The University of Missouri announced plans to lay off roughly one hundred staff members as part of a plan to cope with projected revenue shortfalls. For two consecutive years, Mizzou has faced declining freshman enrollment. Per the St. Louis Post-Dispatch:
"Amid budget cuts and an anticipated 7.4 percent drop in enrollment, leaders at the University of Missouri-Columbia are expecting to trim about 400 positions.
Most of the jobs would be cut through attrition, with fewer than 100 layoffs projected. Interim Mizzou chancellor Garnett Stokes announced the budget details at a campus forum Monday…
The loss of students would result in about $16.6 million less in revenue. Leaders hope to make up about $7 million of that through a 2.1 percent increase in tuition."
Mizzou’s purge won’t be exclusive to faculty and staff. Just last month, the school closed three more residence halls, adding up to a total of seven halls shuttered in the last year alone. And despite the attempt of some school officials to pin the school’s fiscal woes on a “declining number of high school graduates across the region,” they ultimately admitted to “ongoing public perception concerns.”
Perhaps “fixed negative perception” more accurately describes the problem.
It isn’t hard to see what’s endangering the Mizzou Tigers. Mizzou’s Melissa Click became the face of campus illiberalism a year and a half ago when she called for “some muscle” to oust a student journalist from a public protest. Meanwhile, System President Tim Wolfe and Chancellor R. Bowen Loftin typified the craven administrators who caved to student protests and failed to preserve order.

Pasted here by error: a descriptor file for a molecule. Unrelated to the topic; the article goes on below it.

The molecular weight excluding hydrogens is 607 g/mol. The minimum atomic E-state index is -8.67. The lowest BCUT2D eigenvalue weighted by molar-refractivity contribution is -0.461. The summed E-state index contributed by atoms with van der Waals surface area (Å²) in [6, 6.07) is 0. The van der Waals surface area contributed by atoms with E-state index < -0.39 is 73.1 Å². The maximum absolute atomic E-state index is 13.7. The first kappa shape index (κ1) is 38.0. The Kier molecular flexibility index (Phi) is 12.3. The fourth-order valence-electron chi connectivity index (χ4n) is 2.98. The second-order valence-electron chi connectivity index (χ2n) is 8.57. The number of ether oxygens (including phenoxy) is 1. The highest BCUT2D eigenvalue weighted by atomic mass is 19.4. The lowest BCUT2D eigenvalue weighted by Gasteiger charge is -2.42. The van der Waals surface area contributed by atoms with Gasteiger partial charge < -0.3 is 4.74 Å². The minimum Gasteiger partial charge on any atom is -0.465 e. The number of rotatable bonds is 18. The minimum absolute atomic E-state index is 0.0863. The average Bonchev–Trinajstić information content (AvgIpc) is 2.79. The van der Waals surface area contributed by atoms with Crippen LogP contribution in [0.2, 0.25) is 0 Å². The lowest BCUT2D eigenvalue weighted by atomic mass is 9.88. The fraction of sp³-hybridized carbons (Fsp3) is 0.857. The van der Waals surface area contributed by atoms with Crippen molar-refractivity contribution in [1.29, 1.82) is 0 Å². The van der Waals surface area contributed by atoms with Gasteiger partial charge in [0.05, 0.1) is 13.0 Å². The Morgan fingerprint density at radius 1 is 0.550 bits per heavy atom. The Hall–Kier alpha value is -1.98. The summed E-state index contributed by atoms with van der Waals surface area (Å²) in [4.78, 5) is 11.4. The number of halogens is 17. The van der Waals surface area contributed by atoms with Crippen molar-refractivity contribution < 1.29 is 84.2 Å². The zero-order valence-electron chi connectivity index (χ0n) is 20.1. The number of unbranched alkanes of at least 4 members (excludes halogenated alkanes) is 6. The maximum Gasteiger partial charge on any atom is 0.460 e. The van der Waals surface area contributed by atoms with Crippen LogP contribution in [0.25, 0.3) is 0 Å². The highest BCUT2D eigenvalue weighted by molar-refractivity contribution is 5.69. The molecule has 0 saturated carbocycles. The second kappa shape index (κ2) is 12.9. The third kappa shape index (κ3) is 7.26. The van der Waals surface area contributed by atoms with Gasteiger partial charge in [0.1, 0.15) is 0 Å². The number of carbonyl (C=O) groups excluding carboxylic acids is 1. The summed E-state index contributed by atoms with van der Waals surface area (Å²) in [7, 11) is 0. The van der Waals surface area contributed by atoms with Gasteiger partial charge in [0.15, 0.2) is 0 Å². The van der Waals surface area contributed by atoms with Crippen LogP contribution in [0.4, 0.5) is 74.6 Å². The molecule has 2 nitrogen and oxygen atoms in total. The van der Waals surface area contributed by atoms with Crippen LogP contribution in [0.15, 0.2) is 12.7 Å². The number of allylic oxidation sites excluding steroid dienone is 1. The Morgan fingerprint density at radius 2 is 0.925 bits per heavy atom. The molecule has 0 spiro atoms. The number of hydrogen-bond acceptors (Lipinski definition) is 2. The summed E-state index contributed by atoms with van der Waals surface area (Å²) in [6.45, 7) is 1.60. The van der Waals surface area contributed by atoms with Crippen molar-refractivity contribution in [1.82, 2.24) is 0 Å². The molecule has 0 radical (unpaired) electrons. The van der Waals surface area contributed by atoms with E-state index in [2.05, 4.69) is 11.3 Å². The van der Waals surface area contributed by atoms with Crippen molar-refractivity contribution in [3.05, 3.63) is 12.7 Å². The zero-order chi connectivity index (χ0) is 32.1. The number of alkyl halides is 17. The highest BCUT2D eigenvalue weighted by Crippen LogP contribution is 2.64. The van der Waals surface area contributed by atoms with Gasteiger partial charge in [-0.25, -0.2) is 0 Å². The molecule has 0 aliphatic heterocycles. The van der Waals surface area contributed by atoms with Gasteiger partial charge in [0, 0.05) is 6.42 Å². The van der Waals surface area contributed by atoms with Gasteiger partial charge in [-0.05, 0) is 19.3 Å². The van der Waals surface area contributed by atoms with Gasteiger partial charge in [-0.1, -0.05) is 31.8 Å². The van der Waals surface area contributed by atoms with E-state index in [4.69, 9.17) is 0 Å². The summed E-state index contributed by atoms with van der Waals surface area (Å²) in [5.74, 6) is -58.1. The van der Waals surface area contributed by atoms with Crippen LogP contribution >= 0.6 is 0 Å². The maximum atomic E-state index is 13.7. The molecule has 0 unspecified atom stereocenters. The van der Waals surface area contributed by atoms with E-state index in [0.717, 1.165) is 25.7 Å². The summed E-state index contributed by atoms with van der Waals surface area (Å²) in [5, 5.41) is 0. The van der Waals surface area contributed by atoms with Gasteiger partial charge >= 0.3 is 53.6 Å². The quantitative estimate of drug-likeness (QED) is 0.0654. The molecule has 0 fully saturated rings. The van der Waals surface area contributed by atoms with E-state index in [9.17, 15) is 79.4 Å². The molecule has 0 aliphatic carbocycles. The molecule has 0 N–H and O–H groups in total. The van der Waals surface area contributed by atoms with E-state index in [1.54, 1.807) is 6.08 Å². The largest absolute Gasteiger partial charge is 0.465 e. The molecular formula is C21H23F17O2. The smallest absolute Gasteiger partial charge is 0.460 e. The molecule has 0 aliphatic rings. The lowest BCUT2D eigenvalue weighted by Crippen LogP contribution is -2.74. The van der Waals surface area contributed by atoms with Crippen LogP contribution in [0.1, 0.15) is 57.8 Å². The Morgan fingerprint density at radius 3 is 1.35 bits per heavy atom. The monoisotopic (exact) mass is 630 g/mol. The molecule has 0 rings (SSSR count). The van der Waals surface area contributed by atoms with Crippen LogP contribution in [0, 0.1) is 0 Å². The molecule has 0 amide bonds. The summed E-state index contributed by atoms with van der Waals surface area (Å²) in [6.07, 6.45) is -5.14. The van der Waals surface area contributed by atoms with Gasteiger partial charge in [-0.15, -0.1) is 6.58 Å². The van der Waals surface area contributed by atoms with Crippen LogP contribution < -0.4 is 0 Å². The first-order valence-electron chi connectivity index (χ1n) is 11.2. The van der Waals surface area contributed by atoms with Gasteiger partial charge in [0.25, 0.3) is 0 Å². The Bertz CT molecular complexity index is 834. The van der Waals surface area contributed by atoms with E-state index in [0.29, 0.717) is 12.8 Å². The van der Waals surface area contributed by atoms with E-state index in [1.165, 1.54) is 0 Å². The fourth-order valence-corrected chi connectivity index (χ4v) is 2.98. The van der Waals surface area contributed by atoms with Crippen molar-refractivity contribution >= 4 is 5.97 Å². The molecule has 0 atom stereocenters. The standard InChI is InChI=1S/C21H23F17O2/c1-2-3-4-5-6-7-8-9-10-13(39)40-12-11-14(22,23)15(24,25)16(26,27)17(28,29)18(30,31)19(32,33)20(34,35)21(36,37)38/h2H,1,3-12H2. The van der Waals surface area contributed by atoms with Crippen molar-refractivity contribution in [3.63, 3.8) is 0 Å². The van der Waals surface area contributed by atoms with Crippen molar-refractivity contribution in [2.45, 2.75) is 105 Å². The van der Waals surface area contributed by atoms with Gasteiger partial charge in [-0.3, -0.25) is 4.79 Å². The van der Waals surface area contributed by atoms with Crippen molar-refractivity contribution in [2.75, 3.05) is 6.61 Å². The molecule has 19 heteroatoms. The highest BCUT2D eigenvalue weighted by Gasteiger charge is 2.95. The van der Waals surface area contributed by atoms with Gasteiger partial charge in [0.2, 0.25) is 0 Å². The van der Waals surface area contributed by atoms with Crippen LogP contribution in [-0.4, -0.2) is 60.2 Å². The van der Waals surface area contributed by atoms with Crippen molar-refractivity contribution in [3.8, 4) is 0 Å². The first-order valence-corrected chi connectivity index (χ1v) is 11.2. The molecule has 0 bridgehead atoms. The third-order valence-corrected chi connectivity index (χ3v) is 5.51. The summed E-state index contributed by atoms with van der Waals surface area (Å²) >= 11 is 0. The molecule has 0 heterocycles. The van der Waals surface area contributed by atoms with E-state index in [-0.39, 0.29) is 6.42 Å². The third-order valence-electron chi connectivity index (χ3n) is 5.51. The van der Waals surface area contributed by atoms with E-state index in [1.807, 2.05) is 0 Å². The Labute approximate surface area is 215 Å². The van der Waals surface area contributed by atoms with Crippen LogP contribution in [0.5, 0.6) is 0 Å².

Such events have made it harder to ignore the shabby curriculum and racialized climate that defines the modern campus. Declining freshman enrollment at Mizzou is, at the least, an indication that parents are thinking twice before sending checks to institutions where students are doing everything but learning –or where their safety is at risk.
Unfortunately, elite schools with similar problems are immune to some of the pressures Mizzou faces. Esteemed institutions such as Yale, where a mob of students hounded Nicholas and Erika Christakis off-campus because they questioned a Halloween costume guide, will continue to see the money roll in. Parents will take pride in bragging about their kids’ entry into the “club” and there are few unemployed Harvard graduates.
Still, the higher-education establishment at large should be on notice. A recent Pew study found that affordable, non-traditional-four-year schools have attracted a growing number of Americans. This means that colleges that hope to avoid Mizzou’s fate should think of ways to increase their value. Parents are increasingly skeptical of the higher ed establishment, and yet dependent on it for their children’s job prospects. They are looking for better alternatives.
And as our own Peter Wood recently wrote, meaningful reform requires rethinking our approach to and expectations of higher education. This is no easy task. Fixing the financial model, restoring liberal education, restructuring student borrowing, and dismantling the diversitocracy are just some of the solutions that policymakers should pursue.
The higher ed establishment will fight tooth-and-nail any proposal that undermines their status, but this backlash could favor reformers. A public debate about the sclerotic state of our universities will reveal the complacency of the establishment, for whom reform would mean fewer diversity dollars and less schmoozing with rich, progressive donors. That debate, however, is beginning to take shape, and what's happening at Mizzou is likely to spread.